J.R. is a typical Italian-American on the streets of New York. When he gets involved with a local girl, he decides to get married and settle down, but when he learns that she was once raped... See full summary »
Society scion Newland Archer is engaged to May Welland, but his well-ordered life is upset when he meets May's unconventional cousin, the Countess Olenska. At first, Newland becomes a defender of the Countess, whose separation from her abusive husband makes her a social outcast in the restrictive high society of late-19th Century New York, but he finds in her a kindred spirit and they fall in love.Written by
Marg Baskin <email@example.com>
On the park bench in Boston, Newland Archer sits down with Ellen Olenska. As he sits, his gloves are off, and we see his wedding ring. The camera cuts away and then back, and his gloves are on. He then removes them. See more »
Who has the right to make her life over, if she hasn't? Why should we bury a woman alive if her husband prefers to live with whores?
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The Columbia logo turns sepia to look like a 19th-century photograph. See more »
Tradition gives in to Modernity, and so is the end of the Age of Innocence.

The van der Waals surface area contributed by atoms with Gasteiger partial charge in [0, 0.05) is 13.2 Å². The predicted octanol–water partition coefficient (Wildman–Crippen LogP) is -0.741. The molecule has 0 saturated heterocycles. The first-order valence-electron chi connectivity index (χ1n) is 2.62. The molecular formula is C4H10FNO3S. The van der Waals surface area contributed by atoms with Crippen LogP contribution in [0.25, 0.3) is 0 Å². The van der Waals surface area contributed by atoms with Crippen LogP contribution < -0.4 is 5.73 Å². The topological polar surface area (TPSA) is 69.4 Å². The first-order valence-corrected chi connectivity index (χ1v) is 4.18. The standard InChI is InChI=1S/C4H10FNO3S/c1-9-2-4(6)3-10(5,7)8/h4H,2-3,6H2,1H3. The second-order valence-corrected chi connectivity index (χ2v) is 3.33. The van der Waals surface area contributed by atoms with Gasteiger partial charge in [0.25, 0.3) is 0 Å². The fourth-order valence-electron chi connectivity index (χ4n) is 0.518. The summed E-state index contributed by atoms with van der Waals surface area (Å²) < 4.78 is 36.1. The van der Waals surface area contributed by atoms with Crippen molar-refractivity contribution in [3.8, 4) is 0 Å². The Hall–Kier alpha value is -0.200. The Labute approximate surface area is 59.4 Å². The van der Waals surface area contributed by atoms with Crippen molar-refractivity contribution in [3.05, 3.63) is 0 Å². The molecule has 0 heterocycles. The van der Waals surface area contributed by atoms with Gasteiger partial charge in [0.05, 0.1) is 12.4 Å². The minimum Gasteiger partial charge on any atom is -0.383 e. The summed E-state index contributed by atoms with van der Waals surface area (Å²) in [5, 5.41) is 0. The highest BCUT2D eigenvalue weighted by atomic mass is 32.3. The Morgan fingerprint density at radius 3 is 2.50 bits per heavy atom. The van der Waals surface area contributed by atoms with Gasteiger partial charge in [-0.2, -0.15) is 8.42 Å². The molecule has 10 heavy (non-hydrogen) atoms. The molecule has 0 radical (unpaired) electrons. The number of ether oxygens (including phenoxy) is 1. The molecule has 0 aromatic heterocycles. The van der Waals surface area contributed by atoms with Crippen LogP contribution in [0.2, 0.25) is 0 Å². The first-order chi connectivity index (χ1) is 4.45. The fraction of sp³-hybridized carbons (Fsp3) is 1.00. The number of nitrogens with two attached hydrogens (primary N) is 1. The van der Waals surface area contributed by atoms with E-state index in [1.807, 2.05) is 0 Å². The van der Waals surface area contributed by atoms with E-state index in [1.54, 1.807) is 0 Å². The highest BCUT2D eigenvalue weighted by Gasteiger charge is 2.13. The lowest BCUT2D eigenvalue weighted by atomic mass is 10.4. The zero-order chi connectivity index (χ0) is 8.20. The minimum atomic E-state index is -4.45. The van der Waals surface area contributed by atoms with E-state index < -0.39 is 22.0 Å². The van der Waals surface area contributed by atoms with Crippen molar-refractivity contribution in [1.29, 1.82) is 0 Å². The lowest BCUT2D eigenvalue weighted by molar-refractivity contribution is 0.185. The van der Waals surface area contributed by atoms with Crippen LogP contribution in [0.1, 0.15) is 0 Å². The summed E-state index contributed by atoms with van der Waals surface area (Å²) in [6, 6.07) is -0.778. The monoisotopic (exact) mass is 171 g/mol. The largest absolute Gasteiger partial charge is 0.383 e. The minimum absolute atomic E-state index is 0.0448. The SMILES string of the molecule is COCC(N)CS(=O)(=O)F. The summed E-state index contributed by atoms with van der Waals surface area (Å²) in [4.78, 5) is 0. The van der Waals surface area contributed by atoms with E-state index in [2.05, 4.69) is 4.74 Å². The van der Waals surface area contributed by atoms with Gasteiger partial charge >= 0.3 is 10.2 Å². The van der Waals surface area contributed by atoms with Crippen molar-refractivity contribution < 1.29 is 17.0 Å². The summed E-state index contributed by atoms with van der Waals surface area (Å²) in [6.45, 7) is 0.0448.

Martin Scorsese's THE AGE OF INNOCENCE is a graceful film that balances deceit, forbidden love, scandal, passion and intrigue so astoundingly that multiple viewings enable one to revel in brilliance. Based on Edith Wharton's novel set in 1870s New York high society, the film wonderfully depicts the falling of tradition and the opening of modernity in the lives of 3 people and their vicious back-stabbing families. Lawyer Newland Archer (Daniel Day-Lewis) is engaged to society maiden May Welland (Winona Ryder; who won the Golden Globe for Best Supporting Actress) but all that is set off-course when May's cousin - the passionate, charming and scandal-clad Countess Ellen Olenska (Michelle Pfeiffer) - has returned to the USA, fleeing her cheating Polish husband, Count Olenska. Ellen sojourns at the estate of New York society matriach, Madame Mingott (Miriam Margolyes) while deciding on what to do with her life. Madame Mingott appoints Newland as Ellen's legal advisor. It is here their passion erupts. In an effort to keep reputation intact and to keep free of further scandal, the affair is unwillingly aborted...but at a cost to the lives of the 3 involved. Daniel Day-Lewis gives an affecting performance as Newland. So restrained, ruled by tradition and fuelled with the most passion in his life which leads to embitterment but quiet contentment with conscience on his side. A beautiful performance. Michelle Pfeiffer was perfectly-cast as the controversial Ellen Olenska. Before she makes her first appearance, we're aware the Countess is a dark lady with many affairs behind her. Once we spend more time with this character, we see she is only following her heart and is so mad at the world for restraining her and labelling everything she does. Ms Pfeiffer gives a brave performance worthy of much more kudos. Winona Ryder made a great transition when switching from the weird high school girls to well-bred and well-intentioned May Welland. However, Winona's most excellent scene is that where she asks to be with Newland a while, only to tell him she is pregnant and then stating she told Ellen 2 weeks before. Newland is surprised as he was certain he heard May say that she only knew that day. Through the sweet smile, we see the cunning eyes of deceit and the evidence that May used her pregnancy as a threat to prevent Ellen's further advances on Newland. May's transition from young lady to woman of the world is very well-executed by Winona Ryder who, like Michelle, deserves a lot more credit for this exceptional performance. Likewise to Martin Scorsese, perhaps the best director in America. This is another film in a long line of Sr. Scorsese masterpieces where he has invented new shots, clever techniques and wise plotting to show the fall of the traditional world. This film is intelligent and lush in emotional landscapes and in suggesting the imperial beauty and bitchery of the period. A stunning depiction of the decline of the old world; the end of the Age of Innocence.
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